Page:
Public spending on The Picture Palace, a not-yet-completed arthouse cinema in Galway, has run €2.1 million over budget, bringing State expenditure pledged to the beleaguered project to €8.4 million.
The Government’s financial watchdog said there was no overall oversight arrangement in place for the project from the outset, despite the involvement of a variety of public agencies.
The Comptroller & Auditor General found in its 2016 annual report that while the project was sponsored by a private entity, “the State bore the financial risks, which crystallised when the project ran into difficulties”.
The cinema has experienced significant delays and cost overruns since it was first proposed in 2006. Construction was originally expected to begin in 2007 and to take two years to complete. It will not now be completed until January 2018.
“Despite provision of financial assistance from public funds totalling €8.4 million, the cinema is not yet available to the public,” the watchdog said.
Element Pictures, the production company behind films such as The Guard and the Oscar-winning Room, has taken charge of completing and managing the cinema.
The watchdog recommended that the Department of Culture review its approach to projects where the key risks are carried by the State.
“Where projects do not progress as expected, or serious shortcomings are identified with the project sponsor, early action needs to be taken,” said the watchdog.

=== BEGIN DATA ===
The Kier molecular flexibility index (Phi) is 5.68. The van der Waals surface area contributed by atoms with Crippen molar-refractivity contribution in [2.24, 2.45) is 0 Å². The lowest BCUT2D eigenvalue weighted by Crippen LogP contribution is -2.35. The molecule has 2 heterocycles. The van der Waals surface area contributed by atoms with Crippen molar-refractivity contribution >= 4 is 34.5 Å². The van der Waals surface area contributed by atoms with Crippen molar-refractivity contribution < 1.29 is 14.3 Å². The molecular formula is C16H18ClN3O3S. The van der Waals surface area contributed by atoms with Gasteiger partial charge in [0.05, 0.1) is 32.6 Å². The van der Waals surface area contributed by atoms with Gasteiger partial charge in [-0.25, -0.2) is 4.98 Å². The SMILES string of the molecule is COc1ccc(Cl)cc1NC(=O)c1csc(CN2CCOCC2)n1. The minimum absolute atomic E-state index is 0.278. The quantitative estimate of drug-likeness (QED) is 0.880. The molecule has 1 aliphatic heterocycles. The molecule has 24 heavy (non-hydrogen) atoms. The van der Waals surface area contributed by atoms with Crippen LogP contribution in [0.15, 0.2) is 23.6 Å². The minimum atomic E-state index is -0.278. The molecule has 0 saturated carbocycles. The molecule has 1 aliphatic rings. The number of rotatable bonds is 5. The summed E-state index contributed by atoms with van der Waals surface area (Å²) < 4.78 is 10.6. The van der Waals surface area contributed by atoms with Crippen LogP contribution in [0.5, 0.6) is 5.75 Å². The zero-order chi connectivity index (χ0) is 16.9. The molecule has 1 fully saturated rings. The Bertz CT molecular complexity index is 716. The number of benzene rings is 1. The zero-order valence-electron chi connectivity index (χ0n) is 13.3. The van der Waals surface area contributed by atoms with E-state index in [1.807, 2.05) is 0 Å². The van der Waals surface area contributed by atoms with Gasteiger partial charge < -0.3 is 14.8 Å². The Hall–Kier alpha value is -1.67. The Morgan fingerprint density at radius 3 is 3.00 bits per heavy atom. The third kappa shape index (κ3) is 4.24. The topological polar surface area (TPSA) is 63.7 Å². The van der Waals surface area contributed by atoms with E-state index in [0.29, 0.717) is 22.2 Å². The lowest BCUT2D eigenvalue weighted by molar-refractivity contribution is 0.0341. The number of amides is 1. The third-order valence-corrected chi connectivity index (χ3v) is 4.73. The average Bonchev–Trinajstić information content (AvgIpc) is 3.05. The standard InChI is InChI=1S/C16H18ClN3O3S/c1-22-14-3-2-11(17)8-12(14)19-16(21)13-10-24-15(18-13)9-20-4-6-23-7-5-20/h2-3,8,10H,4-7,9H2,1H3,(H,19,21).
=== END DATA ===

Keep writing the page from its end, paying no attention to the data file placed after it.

Funding for the project has come from the department, Galway County Council, the Irish Film Board and the Western Development Commission.
Element Pictures has committed €850,000 to the project and is also repaying a €650,000 loan provided by the commission to the project.
The Irish Film Board has increased its commitment to the cinema to €1 million from an initial €400,000.
After construction began in 2009, the project experienced significant delays caused by severe weather conditions at the outset, unforeseen ground conditions, insufficient project management and structural instability of a neighbouring property.
The department considered several options, including terminating the project, after it encountered difficulties in 2010 and 2011 but decided to proceed on the basis that this would deliver the best value for money for the taxpayer, the watchdog found.
The comptroller recommended that lead funders in such projects ensure that there were “adequate formal oversight mechanisms in place and operated where a variety of funding agencies are involved.”
The department, he said, has agreed to take steps to improve oversight of projects, including training staff to take early action to prevent cost overruns when there are delays and regular management reports to be provided and reviewed.